The easiest way to do that is with a line like: “Knowing that [mechanism] tackles the true, root cause of [problem], it makes sense why nothing else has worked for you in the past, doesn’t it?
That’s why today is the day everything changes for you.” In other words, your mechanism isn’t just about making your product shiny and new. It’s about instilling hope.
#11 Too many writers write for other writers, when they should write for readers.
The reader doesn’t care about your command of the English language. They do, however, care about clear, simple sentences. Don’t get me wrong: skillful writing is important.
But part of skillful writing is personality. Which means using sentences that the Hemingway App says are too long, because they break the monotony of your 5-word lines.
Using adverbs, because you know what? Adverbs are how people talk. (Seriously.) And it means letting go of the idea that there’s some English professor, red pen in hand, ready to grade every word. On the other side of your writing is a regular person.
They just want a solution to their problem. Why complicate their journey?
#12 Direct response is one big game of “let’s throw spaghetti against the wall and hope it sticks.”
Which means test everything. Then, continue to do so, for as long as you’d like to make money. This might seem obvious, yet you’d be surprised at how many marketers stop relentlessly testing a year into the game.
#13 Rookie business owners focus solely on the front end. Smart business owners know the relationship between their front end and back end is a two-way street.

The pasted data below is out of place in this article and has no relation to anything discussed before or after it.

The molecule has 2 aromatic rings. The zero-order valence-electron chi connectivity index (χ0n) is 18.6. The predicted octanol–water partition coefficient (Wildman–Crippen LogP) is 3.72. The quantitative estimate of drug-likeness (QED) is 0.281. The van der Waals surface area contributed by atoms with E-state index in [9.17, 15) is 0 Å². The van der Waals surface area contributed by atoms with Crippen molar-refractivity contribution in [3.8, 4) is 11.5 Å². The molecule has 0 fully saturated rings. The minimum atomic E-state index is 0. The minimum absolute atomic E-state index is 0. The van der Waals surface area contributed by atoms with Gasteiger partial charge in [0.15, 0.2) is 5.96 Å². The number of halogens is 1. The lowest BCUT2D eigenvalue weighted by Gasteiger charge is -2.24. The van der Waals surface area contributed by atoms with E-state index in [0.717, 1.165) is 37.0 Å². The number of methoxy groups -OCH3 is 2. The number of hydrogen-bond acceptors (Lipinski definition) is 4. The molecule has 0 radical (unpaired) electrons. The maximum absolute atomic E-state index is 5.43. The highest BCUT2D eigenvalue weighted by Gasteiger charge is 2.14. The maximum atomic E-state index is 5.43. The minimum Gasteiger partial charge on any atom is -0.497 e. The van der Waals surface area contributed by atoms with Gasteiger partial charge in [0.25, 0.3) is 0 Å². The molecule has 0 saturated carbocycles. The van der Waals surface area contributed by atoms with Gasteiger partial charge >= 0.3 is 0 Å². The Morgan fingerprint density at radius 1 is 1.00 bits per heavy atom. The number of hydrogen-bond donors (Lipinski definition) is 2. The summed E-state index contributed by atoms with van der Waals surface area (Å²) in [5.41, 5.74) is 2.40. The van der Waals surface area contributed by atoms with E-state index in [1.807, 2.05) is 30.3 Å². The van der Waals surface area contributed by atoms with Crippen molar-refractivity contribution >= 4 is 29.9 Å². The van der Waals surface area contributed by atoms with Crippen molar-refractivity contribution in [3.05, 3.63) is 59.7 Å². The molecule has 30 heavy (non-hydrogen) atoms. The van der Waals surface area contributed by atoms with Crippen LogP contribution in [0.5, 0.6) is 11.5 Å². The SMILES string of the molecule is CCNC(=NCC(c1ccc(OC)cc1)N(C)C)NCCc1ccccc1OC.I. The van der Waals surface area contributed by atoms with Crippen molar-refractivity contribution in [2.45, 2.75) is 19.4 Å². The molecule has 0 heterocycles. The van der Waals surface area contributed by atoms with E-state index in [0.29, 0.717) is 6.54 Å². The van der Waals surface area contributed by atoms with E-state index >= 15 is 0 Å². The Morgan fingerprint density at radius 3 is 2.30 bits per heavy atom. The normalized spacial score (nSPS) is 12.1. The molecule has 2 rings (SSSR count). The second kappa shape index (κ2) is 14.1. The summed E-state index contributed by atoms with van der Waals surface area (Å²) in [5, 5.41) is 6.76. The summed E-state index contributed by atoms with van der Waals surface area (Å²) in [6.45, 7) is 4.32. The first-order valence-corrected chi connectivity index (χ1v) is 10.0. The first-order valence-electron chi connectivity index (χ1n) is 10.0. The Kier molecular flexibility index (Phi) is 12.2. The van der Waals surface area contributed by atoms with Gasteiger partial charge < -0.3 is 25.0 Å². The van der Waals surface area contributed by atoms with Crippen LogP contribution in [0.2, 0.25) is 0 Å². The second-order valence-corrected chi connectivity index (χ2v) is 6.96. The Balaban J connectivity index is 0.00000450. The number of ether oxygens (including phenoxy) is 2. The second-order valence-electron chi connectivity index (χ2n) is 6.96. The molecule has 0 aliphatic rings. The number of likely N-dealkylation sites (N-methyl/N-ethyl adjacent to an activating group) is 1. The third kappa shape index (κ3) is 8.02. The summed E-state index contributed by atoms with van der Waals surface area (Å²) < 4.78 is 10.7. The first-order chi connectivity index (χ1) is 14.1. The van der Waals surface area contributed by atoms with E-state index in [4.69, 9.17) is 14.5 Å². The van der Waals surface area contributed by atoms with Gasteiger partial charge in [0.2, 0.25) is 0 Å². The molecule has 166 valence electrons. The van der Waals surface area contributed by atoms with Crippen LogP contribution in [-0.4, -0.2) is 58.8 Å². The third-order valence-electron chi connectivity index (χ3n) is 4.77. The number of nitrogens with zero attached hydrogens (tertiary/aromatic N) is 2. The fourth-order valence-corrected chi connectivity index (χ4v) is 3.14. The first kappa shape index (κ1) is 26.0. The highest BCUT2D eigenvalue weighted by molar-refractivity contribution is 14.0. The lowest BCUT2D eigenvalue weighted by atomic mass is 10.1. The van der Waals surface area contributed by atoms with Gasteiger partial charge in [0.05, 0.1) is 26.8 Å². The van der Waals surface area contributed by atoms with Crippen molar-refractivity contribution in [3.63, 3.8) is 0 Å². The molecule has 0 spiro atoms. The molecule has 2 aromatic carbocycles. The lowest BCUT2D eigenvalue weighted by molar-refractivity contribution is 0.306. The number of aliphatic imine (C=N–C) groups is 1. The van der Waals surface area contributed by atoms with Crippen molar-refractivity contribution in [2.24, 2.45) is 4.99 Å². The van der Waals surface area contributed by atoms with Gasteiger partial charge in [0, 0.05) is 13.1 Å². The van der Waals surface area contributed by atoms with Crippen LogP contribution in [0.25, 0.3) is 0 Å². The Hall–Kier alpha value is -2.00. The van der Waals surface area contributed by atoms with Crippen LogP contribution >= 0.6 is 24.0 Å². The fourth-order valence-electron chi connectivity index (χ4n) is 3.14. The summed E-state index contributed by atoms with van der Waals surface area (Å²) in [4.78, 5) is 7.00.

For example: let’s say you have a back end offer that’s going bonkers. Why not package up a smaller version of that same product, and launch it on the front end?
Just like that, you’ve created a “new traffic source” for a product you know for a fact has interest.
#14 The most underutilized weapon a copywriter has when writing upsells is the open loop.
After all, the goal of your upsell copy is to get read. And for the new customer to reach an offer that’s such a no-brainer, the selling is done for you. What easier way to do that than by dangling an open loop about the product they just bought?
Treat each upsell like a “fast-start guide” to their original purchase, and I can almost guarantee response soars.
#15 This touches on an earlier point, but stop trying to be “perfect” or “impressive.”
No one cares as much as you think they do. Even if something is “perfect” to you, the client or customer wouldn’t know that.
So the next time you find yourself massaging the same sentence over and over, ask yourself: “What am I really trying to say here?” From there, jot down the first sentence that comes to mind and move forward.